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War and Emotions

4096Px Sargent John Singer RA Gassed Google Art Project

Monday 17 August 2015
Time: 10–6pm
Venue: Lawrence Wilson Art Gallery, The University of Western Australia
Contact: pam.bond@uwa.edu.au

Registrations essential for catering and venue purposes.  Morning and afternoon tea will be provided but participants will be responsible for providing their own lunch.

Register here on Eventbrite.

Presented by a collaboration of the ARC Centre of Excellence for the History of Emotions and UWA groups including the Centre for WA History, Lawrence Wilson Art Gallery, Institute of Advanced Studies and the History Discipline Group, as part of ‘UWAugust: Australians and War’, The University of Western Australia’s ANZAC Centenary commemorations coordinated by the Cultural Precinct through its WINTERarts program.

A one-day symposium exploring current research into emotions relating to war, various aspects of World War 1 and the ANZAC legend, and the experience of Australian soldiers returning from war. This will form the intellectual hub of ‘UWAugust: Australians and War’ program.

The symposium will include a Round Table discussion on ‘What the Great War has meant for Australia – then and now’, chaired by Professor Jenny Gregory (UWA). Other participants include Professor Louise D’Arcens (Wollongong), Dr Megan Cassidy-Welch (Monash) and professors Mark Edele, Jane Lydon, Andrew Lynch and Bob White (UWA). 

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Download event programme


Beyond the Vanilla Frontier: Images of Colonial Violence

Jane Lydon

Australian debates about how to remember war are characterised by a national forgetfulness about frontier violence at the same that we have emblazoned the phrase ‘Lest We Forget’ on monuments throughout the land. This on-going paradox is grounded in part in our present day inability to acknowledge frontier conflict as real war, and the Aboriginal fighters as equal opponents. Our historical narratives play an important role in generating feelings of pride, sorrow or shame about our history and our identity that are profoundly politicised. In this paper I examine images of frontier violence and the ways they sought to constitute specific figures as objects of our compassion – as well as the limits of these strategies. Representing violence against Aboriginal people as atrocity required their constitution as passive beneficiaries of white compassion, and transformed scenes of violence and exploitation into occasions for benevolence. The moral ambivalence of participants in these encounters was transformed over following decades into a colonial triumphalism that celebrated pioneer achievement. The anger and fear felt by white colonists was politicised and channeled into opposition to ‘Exeter Hall’ attempts to promote humanitarianism. Settlers’ desire to forget or deny their own fear – as part of a process of constructing a proud national trajectory of progress – but also in ways bound up with settler assertions of masculinity - has erased these elements from popular memory. Images help us recover the dread of Aboriginal violence of these early years, defining the limits of empathy, and its demand that objects of our compassion remain less than equal to ourselves.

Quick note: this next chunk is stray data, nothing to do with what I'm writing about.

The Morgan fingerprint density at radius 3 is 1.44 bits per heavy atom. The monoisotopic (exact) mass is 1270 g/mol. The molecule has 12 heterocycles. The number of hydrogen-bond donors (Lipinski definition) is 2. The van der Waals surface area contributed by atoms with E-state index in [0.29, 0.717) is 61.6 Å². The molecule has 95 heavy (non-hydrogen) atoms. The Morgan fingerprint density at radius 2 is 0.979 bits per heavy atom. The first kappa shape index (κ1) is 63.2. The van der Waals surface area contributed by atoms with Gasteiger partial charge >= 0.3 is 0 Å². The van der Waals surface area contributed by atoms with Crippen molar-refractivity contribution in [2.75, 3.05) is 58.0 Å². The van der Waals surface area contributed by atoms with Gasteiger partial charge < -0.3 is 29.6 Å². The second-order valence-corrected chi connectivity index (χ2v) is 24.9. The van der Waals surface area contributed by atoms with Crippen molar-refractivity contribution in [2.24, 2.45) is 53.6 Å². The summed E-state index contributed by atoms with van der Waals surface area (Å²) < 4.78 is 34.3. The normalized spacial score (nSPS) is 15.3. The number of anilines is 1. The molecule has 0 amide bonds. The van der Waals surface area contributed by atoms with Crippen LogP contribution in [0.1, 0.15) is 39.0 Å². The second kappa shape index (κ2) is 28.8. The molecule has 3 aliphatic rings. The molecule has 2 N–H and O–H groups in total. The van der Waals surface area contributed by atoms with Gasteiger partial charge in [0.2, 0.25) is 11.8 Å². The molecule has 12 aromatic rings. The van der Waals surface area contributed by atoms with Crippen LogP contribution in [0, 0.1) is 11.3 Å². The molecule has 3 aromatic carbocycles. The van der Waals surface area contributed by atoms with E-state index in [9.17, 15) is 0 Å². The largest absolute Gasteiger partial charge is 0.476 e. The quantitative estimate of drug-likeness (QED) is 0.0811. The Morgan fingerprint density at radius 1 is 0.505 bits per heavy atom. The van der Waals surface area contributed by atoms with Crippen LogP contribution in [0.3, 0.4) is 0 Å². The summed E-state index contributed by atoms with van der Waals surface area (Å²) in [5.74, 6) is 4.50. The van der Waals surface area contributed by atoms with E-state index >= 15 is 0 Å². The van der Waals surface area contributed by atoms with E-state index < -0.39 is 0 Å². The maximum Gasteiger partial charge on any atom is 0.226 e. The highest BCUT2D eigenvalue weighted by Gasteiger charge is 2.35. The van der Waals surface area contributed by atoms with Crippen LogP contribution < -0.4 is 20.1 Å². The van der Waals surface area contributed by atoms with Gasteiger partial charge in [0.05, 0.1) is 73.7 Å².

Resulting Publication

Gregory, J. and B. Oliver (eds). 'War and Emotions', special issue, Studies in Western Australian History 32 (2018).

Image: Gassed, 1918, John Singer Sargent [Public domain], via Wikimedia Commons.